Within overlaying bridging domain, the Hamiltonian is defined as a linear combination of the molecular and continuum Hamiltonians:

Where the standard equations are augmented by the Lagrange multiplier-based constraint forces FLIFILand fLIfIL. The bar symbols overlaying the FE and MD mass matrices indicate that they need to be modified within the overlapping region.

**Bridging- Scale Modeling**

The bridging scale method that we want to introduce is an incorporation of MD and continuum. The total displacement as our solution is decomposed to fine and coarse- scale as follows:

where, NαI=NI(Xα)NIα=NI(Xα) is a shape function of node I at initial atomic position *X*_{α} and *d*_{I} is the displacement degree of freedom at node I.

As we said, we want to use MD method in this approach, to do this we have to utilize *q*_{α}. *q*_{α} is a displacement solution we derive from MD simulation (*q*_{α} has the same role as *u*(*X*_{α}) in other words, we are simulating *u*(*X*_{α}) by the use of *q*_{α}. Undoubtedly, *q*_{α} will have projection onto u¯u¯ (coarse- scale solution) and *u* (fine- scale solution), and with respect to their orthogonality, each projection will not represent the other one, so we can easily find the fine- scale solution, by subtracting the projection of *q*_{α}onto coarse- scale solution, from *q*_{α}, that is,

where *m*_{α} is the atomic mass. The choice of *J* (called the mass-weighted square of the fine scale) allows the coarse and fine- scale kinetic energies to be decoupled. Minimizing of *J* will result in W_{I}. If we gather all masses in a matrix as follows

The last term in the above expression is called the “bridging scale”; it is that part of the molecular dynamics calculation that must be subtracted from the total in order to achieve a complete separation of scales. Our sake about the “scales” is fine and coarse scales, and our sake about “complete separation” is the orthogonality of these scales.

Indeed, *P* was the operator for the projection onto the coarse scale; with respect to Equation 35, we could represent another more perfect operator for this projection as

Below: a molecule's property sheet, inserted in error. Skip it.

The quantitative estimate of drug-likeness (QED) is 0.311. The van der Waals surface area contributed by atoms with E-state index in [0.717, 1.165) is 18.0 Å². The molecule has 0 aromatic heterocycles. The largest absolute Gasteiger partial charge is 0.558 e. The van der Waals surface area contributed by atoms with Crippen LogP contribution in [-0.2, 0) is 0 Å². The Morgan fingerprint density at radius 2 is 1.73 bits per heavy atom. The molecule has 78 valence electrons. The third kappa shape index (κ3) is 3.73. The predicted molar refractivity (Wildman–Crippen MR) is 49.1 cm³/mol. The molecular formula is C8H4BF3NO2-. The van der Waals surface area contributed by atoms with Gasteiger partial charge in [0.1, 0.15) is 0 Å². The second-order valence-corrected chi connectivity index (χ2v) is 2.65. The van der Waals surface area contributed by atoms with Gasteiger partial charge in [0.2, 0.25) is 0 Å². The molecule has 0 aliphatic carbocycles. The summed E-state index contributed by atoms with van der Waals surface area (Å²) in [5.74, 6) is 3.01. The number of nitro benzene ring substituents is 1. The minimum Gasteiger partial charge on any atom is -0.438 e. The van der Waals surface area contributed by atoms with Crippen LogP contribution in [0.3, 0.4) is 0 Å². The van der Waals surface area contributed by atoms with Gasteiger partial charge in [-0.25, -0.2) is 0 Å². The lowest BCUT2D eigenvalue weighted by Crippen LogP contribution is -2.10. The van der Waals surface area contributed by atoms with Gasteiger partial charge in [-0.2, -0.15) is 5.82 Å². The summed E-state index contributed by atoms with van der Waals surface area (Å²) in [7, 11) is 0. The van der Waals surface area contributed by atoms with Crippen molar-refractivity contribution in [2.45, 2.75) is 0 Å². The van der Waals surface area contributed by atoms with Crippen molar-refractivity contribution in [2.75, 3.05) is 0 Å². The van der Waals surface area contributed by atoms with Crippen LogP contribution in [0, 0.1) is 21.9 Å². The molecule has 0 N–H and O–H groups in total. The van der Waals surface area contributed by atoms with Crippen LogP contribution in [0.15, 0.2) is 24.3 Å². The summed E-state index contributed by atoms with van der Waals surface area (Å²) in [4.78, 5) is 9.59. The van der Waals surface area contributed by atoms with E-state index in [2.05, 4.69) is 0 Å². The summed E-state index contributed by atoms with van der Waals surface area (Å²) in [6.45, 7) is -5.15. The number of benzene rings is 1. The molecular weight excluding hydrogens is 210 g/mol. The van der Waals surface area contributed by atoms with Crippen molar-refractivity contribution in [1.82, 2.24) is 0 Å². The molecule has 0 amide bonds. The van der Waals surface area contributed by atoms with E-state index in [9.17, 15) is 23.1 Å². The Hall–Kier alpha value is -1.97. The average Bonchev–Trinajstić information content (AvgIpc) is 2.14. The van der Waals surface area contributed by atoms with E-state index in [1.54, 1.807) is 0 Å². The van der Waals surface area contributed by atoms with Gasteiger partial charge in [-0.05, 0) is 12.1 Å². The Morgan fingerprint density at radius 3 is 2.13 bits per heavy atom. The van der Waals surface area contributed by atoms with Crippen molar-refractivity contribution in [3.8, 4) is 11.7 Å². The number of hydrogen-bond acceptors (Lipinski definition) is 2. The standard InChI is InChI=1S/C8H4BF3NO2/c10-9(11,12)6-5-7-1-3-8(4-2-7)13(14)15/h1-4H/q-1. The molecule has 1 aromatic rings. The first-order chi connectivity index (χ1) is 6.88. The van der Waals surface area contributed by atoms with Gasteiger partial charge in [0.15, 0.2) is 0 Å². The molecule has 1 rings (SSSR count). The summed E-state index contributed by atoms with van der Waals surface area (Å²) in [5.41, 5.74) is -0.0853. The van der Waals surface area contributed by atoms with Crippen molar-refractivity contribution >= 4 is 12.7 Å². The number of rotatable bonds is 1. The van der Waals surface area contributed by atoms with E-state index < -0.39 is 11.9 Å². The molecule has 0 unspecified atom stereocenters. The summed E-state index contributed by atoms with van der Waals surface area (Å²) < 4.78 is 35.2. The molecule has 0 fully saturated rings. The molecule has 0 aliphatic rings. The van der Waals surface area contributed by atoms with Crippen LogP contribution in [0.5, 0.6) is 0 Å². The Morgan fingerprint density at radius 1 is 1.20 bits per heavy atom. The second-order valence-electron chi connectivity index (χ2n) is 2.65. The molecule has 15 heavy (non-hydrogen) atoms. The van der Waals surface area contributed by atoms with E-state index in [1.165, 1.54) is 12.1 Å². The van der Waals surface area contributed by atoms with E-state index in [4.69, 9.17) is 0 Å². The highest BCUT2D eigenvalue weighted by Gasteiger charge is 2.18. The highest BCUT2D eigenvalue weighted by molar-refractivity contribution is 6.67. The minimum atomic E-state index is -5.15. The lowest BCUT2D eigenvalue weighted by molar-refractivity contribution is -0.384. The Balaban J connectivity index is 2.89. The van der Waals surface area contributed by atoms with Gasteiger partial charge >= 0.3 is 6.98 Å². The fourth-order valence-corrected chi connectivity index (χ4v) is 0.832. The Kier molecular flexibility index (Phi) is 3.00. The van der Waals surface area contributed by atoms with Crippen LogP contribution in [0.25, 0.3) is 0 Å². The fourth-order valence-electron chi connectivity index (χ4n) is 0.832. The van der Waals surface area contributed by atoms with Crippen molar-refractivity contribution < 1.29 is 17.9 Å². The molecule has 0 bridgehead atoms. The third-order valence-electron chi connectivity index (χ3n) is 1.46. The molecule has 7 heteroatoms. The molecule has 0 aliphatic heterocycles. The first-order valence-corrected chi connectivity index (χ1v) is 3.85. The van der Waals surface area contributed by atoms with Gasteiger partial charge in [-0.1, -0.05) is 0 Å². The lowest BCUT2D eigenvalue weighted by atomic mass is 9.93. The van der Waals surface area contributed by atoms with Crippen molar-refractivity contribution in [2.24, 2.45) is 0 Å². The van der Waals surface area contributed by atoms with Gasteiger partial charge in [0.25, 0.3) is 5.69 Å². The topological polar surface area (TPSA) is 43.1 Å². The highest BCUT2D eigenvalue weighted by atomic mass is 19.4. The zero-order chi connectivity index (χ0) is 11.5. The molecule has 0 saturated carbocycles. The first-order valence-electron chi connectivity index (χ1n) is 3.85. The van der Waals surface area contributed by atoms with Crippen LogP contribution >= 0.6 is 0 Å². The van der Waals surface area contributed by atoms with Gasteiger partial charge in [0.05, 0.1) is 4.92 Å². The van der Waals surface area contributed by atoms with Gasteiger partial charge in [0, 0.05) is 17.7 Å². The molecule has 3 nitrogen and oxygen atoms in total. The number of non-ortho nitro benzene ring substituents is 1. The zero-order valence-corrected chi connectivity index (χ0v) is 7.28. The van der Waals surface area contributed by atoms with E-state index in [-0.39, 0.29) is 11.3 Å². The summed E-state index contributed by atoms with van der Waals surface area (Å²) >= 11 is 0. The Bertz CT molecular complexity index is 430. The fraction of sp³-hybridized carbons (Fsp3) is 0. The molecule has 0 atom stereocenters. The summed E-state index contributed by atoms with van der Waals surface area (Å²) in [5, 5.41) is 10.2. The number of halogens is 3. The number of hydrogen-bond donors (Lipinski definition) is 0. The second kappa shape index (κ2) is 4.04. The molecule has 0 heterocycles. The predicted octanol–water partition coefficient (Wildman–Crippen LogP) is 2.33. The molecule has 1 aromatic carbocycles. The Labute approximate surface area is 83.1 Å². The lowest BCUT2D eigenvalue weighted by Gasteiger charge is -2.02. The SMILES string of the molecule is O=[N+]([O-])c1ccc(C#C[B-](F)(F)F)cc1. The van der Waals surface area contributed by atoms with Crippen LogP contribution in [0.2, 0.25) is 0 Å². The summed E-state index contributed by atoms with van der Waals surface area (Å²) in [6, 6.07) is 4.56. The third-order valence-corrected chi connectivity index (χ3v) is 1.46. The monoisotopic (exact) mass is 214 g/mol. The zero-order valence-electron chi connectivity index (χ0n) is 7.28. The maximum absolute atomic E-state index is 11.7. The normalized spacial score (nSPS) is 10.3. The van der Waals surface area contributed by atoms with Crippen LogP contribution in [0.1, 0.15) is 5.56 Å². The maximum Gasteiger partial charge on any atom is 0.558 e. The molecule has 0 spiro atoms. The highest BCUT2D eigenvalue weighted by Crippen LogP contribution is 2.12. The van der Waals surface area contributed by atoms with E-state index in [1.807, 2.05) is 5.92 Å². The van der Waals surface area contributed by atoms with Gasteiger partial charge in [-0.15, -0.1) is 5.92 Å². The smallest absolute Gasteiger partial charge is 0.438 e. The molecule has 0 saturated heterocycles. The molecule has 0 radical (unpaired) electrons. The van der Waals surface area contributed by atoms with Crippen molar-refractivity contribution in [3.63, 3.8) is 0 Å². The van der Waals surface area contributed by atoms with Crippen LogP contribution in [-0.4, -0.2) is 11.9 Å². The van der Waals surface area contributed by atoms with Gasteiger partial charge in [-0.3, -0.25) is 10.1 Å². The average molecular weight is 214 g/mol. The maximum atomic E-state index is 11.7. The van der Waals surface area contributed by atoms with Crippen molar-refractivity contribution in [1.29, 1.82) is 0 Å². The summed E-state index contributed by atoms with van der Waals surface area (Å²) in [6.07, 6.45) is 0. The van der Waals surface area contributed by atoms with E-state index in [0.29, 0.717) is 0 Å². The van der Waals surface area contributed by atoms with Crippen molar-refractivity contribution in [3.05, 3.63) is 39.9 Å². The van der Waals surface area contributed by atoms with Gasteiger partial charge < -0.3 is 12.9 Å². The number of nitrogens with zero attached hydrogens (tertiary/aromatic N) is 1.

**EQUATIONS OF MOTION**

In this step, we will derive the coupled MD and FE equations of motions. First, we adopt the Lagrangian equation definition we submitted in MD discussion for multiscale condition as “multiscale Lagrangian.”

**MULTISCALE LAGRANGIAN**

This is the desired equation for us because we have eliminated cross terms such as *d* and *q* in the kinetic energy. The bridging scale is responsible for this elimination. Using the bridging scale makes us capable of decomposing total kinetic energy into the sum of the kinetic energy in the coarse scale plus that in the fine scale.

**MULTISCALE EQUATIONS OF MOTION**

We can derive equations of motion by the use of Lagrangian equation:

For simplicity, we have ignored the external force. Using the chain rule, we can rewrite Equations 47 and 48 as

As we see, the derivation of potential energy *U* couples scales in both equations. We know that the variation of energy to displacement is the same type as force. These means we can conclude that the derivation of potential energy is the total forces on atoms:

*Q* is a singular since multiplying a field by *Q* gives the fine- scale part of the field, and many different fields can have same fine- scale part. Therefore the solution of and equation like Qu=u′Qu=u’ for *u* is nonunique, and *Q* must be singular. It is concluded that Equation 56 does not have a unique solution, and we are free to choose any *q* that has the proper fine- scale part and thus satisfies Equation 56. One *q*that comply these conditions is that which exactly satisfies the following equation: